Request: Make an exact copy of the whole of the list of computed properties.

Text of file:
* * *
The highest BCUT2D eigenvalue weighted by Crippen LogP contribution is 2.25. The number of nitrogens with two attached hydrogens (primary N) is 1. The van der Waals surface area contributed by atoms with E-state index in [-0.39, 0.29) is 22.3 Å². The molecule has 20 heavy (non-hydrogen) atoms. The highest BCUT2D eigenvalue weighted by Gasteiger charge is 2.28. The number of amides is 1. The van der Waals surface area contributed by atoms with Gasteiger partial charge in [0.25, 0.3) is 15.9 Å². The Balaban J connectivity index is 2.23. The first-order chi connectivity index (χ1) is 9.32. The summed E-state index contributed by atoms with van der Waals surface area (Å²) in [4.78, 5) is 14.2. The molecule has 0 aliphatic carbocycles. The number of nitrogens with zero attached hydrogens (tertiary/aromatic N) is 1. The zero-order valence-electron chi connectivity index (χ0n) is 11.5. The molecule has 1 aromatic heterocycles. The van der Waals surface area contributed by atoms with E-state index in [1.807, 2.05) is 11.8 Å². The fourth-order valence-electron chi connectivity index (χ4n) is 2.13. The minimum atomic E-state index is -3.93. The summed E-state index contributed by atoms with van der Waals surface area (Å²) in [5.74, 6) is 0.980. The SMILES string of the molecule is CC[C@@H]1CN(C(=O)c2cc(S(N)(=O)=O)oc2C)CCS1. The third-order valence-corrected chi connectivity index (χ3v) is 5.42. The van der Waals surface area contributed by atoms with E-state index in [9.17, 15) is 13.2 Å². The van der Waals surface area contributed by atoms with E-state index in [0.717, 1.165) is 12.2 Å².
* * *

The highest BCUT2D eigenvalue weighted by Crippen LogP contribution is 2.25. The number of nitrogens with two attached hydrogens (primary N) is 1. The van der Waals surface area contributed by atoms with E-state index in [-0.39, 0.29) is 22.3 Å². The molecule has 20 heavy (non-hydrogen) atoms. The highest BCUT2D eigenvalue weighted by Gasteiger charge is 2.28. The number of amides is 1. The van der Waals surface area contributed by atoms with Gasteiger partial charge in [0.25, 0.3) is 15.9 Å². The Balaban J connectivity index is 2.23. The first-order chi connectivity index (χ1) is 9.32. The summed E-state index contributed by atoms with van der Waals surface area (Å²) in [4.78, 5) is 14.2. The molecule has 0 aliphatic carbocycles. The number of nitrogens with zero attached hydrogens (tertiary/aromatic N) is 1. The zero-order valence-electron chi connectivity index (χ0n) is 11.5. The molecule has 1 aromatic heterocycles. The van der Waals surface area contributed by atoms with E-state index in [1.807, 2.05) is 11.8 Å². The fourth-order valence-electron chi connectivity index (χ4n) is 2.13. The minimum atomic E-state index is -3.93. The summed E-state index contributed by atoms with van der Waals surface area (Å²) in [5.74, 6) is 0.980. The SMILES string of the molecule is CC[C@@H]1CN(C(=O)c2cc(S(N)(=O)=O)oc2C)CCS1. The third-order valence-corrected chi connectivity index (χ3v) is 5.42. The van der Waals surface area contributed by atoms with E-state index in [9.17, 15) is 13.2 Å². The van der Waals surface area contributed by atoms with E-state index in [0.717, 1.165) is 12.2 Å².